on March 11, 2012
This review will address the AT&T bonus bundle which includes one 8GB memory card ($30), a DD code for Super Stardust ($10 PSN game) and a 250MB 3G network data packet ($15), which should be available through the end of this month. The review on the actual PSV hardware itself will follow.
As many have already mentioned, the promo items (PSN game and data packet) are only redeemable AFTER paying for the initial data packet, so anyone who thinks they're getting their first month free and will be downloading Super Stardust shortly after charging up their PSV for the first time will probably be upset, and not unreasonably so as the conditions for redeeming the promo items are not mentioned on the box itself. It's also a little underhanded to make users wait a month after using their first month of 3G service before they receive their game download code, but free is free I suppose and it is only a $10 DD game to begin with.
On the flip side, if anyone is actually buying a 3G model with the intention of NEVER paying for even one month/data packet, one almost has to question the intelligence of buying this model when the WiFi model is $50 less. At any rate, $15 isn't much for a two month (limited given the 250MB data cap) trial run of the service.
As for the 3G service itself, after one week of using it, about the only function it currently serves is for Near updates (PSV social app that shows who's playing what on the PSV in your proximity) and web browsing on the PSV's browser when outside of a WiFi network. It is very limited as of this writing and subjectively not worth subscribing to with the assumption that the PSV owner already has a smartphone with a data plan. If the PSV is your only way of accessing a 3G network when cut off from WiFi, it still beats running around for a WiFi hotspot.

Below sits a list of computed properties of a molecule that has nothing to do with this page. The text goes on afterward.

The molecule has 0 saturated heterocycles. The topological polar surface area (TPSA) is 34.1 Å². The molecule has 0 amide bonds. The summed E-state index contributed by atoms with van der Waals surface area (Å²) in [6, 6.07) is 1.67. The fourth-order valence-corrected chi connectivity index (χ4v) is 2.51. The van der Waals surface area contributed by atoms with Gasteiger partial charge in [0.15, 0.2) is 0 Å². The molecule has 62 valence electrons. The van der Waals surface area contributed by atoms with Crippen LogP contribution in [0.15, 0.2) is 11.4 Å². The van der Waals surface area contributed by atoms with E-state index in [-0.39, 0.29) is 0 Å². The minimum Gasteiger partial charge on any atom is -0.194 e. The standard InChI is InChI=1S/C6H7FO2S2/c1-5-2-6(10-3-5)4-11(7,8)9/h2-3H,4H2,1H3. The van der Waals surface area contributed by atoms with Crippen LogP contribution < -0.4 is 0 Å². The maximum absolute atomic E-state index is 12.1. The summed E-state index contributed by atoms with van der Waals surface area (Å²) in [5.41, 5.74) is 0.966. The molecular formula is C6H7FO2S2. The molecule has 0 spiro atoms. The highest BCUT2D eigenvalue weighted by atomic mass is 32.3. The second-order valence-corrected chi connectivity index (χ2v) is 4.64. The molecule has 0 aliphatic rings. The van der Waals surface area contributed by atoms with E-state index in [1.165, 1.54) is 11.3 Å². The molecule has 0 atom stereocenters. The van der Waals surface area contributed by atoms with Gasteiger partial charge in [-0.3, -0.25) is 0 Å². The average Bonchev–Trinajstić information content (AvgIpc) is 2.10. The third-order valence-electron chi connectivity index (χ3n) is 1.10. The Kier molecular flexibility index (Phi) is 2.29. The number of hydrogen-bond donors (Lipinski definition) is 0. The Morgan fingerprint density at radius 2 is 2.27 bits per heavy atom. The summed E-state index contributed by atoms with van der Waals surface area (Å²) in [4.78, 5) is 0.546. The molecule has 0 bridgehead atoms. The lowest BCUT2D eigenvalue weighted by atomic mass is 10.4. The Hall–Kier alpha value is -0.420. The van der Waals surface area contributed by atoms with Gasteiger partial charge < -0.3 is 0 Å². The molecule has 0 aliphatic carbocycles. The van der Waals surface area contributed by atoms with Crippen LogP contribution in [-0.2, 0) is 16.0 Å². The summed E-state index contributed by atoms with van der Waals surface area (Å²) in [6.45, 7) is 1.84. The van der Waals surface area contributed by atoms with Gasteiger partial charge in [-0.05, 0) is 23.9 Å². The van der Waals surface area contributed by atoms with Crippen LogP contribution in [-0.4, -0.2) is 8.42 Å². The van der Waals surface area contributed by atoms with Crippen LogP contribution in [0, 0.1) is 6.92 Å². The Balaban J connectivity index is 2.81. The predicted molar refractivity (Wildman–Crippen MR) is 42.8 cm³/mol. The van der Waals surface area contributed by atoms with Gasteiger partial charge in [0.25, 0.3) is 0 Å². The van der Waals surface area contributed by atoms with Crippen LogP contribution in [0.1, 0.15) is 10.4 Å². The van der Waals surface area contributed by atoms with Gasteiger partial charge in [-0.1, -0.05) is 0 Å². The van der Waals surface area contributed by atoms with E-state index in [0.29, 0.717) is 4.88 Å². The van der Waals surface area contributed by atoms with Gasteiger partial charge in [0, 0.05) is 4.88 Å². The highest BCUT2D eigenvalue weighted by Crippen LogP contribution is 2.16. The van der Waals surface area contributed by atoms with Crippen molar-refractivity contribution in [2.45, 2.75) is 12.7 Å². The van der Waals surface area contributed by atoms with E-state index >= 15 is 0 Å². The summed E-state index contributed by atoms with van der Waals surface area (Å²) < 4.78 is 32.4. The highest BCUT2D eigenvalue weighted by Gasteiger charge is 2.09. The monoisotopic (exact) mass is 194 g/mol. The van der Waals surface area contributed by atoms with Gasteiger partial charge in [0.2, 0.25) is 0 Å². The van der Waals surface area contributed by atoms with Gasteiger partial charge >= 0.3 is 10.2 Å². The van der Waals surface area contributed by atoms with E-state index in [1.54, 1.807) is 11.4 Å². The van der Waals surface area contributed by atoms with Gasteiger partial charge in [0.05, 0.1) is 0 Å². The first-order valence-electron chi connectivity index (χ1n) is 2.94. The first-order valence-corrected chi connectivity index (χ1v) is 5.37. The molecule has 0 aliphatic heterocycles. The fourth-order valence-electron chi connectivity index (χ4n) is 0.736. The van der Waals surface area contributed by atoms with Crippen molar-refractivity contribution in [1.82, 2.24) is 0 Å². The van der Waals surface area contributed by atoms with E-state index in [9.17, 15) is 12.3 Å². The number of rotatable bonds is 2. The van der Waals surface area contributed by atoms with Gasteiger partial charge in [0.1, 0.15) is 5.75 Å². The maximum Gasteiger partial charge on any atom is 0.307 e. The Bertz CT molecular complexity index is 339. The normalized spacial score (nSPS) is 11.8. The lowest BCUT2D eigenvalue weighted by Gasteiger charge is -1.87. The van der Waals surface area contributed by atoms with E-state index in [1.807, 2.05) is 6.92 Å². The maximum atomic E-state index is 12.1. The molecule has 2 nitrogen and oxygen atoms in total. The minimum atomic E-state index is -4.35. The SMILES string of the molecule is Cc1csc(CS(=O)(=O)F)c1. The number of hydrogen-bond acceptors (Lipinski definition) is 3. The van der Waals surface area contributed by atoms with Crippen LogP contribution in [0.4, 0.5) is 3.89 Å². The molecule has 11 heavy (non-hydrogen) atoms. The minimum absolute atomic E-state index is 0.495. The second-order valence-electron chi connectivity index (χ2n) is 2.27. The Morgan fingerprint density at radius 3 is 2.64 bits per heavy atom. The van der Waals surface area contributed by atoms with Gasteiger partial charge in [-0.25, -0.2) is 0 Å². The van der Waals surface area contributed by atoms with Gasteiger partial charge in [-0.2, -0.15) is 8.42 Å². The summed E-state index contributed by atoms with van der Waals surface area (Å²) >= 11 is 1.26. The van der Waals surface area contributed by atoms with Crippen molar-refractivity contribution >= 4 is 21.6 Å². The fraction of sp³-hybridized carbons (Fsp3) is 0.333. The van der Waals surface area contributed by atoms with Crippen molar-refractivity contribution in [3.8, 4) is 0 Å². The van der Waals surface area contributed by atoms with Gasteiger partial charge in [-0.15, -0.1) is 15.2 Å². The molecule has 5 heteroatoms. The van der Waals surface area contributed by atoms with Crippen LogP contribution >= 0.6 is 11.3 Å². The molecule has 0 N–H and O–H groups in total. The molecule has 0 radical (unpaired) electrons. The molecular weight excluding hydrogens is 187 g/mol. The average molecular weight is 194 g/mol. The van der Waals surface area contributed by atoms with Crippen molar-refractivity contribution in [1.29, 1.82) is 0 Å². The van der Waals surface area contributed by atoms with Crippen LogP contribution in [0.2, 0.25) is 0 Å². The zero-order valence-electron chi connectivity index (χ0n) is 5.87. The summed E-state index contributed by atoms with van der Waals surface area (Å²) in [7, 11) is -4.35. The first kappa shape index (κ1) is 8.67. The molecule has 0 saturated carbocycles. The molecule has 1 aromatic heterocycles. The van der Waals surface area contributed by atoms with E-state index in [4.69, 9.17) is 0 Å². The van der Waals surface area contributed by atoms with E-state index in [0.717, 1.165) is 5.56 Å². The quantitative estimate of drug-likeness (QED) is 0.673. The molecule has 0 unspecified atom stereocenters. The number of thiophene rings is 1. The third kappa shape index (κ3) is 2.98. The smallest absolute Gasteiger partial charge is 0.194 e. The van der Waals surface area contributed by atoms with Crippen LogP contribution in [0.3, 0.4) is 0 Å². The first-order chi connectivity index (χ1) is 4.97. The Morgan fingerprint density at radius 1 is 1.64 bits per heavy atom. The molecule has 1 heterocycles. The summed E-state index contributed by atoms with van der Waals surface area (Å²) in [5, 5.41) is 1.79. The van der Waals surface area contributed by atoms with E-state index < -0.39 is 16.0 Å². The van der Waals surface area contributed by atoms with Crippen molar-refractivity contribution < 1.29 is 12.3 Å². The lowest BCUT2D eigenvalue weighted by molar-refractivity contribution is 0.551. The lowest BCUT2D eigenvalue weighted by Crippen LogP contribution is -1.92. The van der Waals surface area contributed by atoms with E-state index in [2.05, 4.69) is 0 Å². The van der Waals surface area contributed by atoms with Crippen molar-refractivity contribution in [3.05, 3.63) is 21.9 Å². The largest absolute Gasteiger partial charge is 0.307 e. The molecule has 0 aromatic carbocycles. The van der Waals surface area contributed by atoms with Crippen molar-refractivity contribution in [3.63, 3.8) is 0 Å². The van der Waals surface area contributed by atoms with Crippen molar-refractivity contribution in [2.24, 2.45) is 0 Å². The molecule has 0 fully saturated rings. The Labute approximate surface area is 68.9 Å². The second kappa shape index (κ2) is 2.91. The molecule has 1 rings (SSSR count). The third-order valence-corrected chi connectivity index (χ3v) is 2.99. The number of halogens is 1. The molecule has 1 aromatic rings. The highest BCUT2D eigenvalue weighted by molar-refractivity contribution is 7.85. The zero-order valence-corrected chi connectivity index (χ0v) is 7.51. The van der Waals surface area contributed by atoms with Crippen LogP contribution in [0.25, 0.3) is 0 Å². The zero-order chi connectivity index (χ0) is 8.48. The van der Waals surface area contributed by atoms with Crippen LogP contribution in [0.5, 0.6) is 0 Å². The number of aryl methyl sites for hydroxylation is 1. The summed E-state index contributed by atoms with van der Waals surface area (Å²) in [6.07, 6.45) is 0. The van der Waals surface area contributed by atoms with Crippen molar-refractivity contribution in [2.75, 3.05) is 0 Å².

Lastly, the bundle comes with a 8GB memory card that currently retails for $30. It is easily the best added value component of the bundle and even if one were to ignore the data packet/PSN game, it's only $20 over the cost of a $250 WiFi PSV when purchased with a $30 memory card. Seeing as how very little information has been put out regarding future uses for 3G and the PSV, $20 is nothing to add that feature on the chance that the service becomes worth renewing down the road. There are no service contracts.
As for the PSV itself, after two weeks of initial impressions, it is easily the most enjoyable handheld gaming device I have used running all the back to the original Gameboy and before with Nintendo Game and Watch games and Mattel Electronic Sports games, etc. The last two handhelds I've used extensively have been the PSP and the 3DS for recent comparisons.
The 5" OLED display is the first noticeable feature, with its ink like blacks, high contrast, relatively tight pixel density and even light distribution due to the self illuminating OLED pixels.
Build, fit and finish feels balanced and substantial. Face buttons and D-pad have a very satisfying click feedback that feels precise and responsive. The D-pad in particular, as the first deviation from the familiar Playstation 4 arrow button cross design is the best feeling D-pad I can remember using. The face buttons are smaller than those of the PSP and slightly larger than those of the 3DS. The X button proximity to the right analog stick has been mentioned as a potential issue, presumably for those who press with the heel of the thumb ("rolling") rather than the tip of the thumb (precise).